Java Thread Dumps and Other MacOS Hacks

Since recently, my copy of NetBeans ponders the developments of world history after each launch, before it deigns to become responsive after 3-4 minutes. So Petr N. suggested to have a look at the Java thread dump. But how?

First I looked in the wrong place: I noticed the IDE was wasting cycles because I saw it in the Activity Monitor utility that I had put into the dock. You can set this utility to show the CPU state (or network load or RAM usage) in the dock's icon. So, first I clicked the Activity Monitor's Analysis button to get a thread dump; but then I noticed this only shows system threads, and not java threads...

So Petr pointed out to me the generating thread dumps section on the NetBeans QA homepage. The tips there do half the trick. It tells you to start the application from the Terminal, and then hit ctrl-\\ to generate the thread dump. Usually, it is output to a file.

But how do I start a MacOS .app file in the Terminal? You can't just type in /Applications/ into the Terminal utility and hit return.

open /Applications/

only works to execute the app in the Finder, but that's not what we want. What we need is the app's package content. Inside the package you will find the UNIX-style executable.

In the Terminal, the right path to NetBeans' package content looks like this:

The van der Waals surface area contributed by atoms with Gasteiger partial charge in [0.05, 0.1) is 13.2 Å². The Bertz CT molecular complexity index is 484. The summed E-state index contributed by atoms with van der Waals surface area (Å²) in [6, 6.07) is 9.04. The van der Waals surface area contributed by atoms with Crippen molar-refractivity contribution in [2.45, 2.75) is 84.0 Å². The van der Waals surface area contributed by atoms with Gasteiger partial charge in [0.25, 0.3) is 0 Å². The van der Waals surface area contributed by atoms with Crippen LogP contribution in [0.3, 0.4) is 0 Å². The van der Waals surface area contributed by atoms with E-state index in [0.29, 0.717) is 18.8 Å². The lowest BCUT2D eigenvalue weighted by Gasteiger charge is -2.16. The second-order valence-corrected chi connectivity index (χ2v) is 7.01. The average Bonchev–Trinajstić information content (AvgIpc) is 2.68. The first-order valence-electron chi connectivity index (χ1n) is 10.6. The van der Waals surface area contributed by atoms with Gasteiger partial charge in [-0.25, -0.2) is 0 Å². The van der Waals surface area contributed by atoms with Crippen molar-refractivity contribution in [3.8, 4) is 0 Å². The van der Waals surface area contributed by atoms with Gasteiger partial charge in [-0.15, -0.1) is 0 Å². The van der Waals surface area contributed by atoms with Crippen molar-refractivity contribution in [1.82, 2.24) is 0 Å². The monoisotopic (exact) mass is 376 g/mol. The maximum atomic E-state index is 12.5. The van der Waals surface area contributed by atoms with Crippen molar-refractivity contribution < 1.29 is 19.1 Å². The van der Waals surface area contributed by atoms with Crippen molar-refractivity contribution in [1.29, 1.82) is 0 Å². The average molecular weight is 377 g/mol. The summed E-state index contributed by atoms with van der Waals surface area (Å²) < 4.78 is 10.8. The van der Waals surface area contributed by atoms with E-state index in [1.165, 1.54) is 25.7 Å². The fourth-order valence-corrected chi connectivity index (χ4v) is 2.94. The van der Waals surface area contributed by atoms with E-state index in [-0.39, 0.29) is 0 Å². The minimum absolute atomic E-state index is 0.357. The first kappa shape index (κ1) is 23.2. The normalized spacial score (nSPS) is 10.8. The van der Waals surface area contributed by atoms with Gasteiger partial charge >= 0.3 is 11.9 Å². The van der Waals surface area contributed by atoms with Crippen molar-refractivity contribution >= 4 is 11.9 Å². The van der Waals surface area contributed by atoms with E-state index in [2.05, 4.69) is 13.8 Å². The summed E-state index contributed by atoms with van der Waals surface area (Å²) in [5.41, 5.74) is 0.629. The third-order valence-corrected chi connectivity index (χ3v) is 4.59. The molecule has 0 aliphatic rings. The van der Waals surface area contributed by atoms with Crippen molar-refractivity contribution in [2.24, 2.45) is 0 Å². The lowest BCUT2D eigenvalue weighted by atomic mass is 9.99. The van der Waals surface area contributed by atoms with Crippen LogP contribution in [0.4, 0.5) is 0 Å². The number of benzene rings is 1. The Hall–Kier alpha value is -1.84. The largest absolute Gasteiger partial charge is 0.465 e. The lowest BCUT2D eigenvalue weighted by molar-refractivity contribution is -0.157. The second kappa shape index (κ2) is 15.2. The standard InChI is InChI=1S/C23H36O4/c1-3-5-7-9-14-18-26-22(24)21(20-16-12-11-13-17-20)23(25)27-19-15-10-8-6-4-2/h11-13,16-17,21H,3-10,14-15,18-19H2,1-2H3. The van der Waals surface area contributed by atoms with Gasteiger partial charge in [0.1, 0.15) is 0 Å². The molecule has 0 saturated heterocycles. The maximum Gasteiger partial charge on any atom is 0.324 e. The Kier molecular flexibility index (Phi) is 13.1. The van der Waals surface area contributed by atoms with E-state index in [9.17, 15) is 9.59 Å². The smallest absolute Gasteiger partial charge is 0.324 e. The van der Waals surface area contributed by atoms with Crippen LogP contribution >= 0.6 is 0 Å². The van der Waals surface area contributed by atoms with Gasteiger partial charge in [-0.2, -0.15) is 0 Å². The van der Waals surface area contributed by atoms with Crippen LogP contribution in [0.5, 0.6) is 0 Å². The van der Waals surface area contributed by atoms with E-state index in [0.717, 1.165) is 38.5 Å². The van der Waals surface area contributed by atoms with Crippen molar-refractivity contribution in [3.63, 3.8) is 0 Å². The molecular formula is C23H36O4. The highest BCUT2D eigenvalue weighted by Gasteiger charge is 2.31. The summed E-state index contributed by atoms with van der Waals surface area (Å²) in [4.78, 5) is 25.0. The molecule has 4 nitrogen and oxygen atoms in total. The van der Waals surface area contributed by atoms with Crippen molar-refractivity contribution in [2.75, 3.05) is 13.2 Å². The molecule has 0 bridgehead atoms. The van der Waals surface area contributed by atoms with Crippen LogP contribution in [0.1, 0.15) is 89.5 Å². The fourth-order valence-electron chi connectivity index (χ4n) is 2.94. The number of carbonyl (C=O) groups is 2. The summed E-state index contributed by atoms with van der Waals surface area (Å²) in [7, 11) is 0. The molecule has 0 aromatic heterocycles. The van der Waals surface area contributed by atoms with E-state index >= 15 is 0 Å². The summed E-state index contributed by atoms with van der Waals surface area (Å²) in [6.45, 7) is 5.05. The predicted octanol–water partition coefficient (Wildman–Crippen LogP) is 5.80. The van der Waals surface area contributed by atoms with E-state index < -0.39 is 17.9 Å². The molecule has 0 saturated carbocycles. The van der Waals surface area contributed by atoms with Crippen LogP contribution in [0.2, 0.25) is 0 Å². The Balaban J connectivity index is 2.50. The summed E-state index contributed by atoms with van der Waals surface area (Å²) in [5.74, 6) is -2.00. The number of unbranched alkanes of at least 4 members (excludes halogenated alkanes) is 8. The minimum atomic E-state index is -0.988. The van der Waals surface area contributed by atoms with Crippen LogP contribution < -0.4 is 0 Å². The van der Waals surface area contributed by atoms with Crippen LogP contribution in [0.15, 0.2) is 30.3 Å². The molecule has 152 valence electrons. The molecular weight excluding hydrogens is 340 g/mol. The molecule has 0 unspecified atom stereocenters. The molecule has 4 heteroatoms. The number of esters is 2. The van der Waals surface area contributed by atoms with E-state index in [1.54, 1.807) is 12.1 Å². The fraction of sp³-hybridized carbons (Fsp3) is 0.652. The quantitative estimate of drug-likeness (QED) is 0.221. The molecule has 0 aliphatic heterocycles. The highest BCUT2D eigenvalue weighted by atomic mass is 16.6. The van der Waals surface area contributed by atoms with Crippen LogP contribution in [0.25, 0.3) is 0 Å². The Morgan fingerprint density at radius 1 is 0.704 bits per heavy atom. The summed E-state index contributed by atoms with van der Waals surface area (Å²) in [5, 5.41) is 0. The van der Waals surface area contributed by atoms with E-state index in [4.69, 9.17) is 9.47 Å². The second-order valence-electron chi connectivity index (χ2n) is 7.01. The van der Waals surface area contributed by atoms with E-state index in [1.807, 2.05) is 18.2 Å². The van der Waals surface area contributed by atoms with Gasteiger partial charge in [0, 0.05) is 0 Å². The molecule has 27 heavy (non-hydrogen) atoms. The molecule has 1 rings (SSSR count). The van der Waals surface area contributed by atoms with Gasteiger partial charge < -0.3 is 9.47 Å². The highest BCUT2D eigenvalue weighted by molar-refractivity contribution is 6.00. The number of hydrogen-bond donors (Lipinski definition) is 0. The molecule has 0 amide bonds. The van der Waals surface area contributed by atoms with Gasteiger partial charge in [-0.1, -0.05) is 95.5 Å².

If you get an error message, go to the Finder and right-click onto the symbol, then select "show package content" to identify the correct path by looking at the directory structure in the Finder. You can drag and drop the last ...bin/netbeans file icon from the Finder into the Terminal window to make sure to get the path right!

Press enter to start the application in the Terminal. To trigger the thread dump of the running application, hold down the controlkey and hit backslash (ctrl-\\). On Mac OS, the output goes straight to the Terminal, not into a file. Copy and paste it into a text editor if you want to keep it. Notice that the terminal is irresponsive after you started NetBeans from it that way -- this is normal, the freshly started foreground process blocks further input to the terminal until you switch the process to the background. If you don't need the Terminal anymore, leave it open.

If you need to use the terminal (and don't want to open another window), do the following:

  • Press ctrl-Z -- this stops the currently running process and you regain access to the Terminal. Note the application (NetBeans) will be paused and irresponsive now!
  • Then type bg into the Terminal to make the last stopped process run in the background. Note how NetBeans becomes responsive again, and the terminal accepts input too.
  • Alternatively, you could have typed fg. This would make the last stopped process run in the foreground again -- and like before, it would be blocking the terminal.

The latter option is not very useful for applications like NetBeans, but for Terminal applications that actually run in the Terminal window (such as top). If you want to stop such a process for a second to quickly check another command, go back to the Terminal by pressing ctrl-Z, and resume the process by typing fg.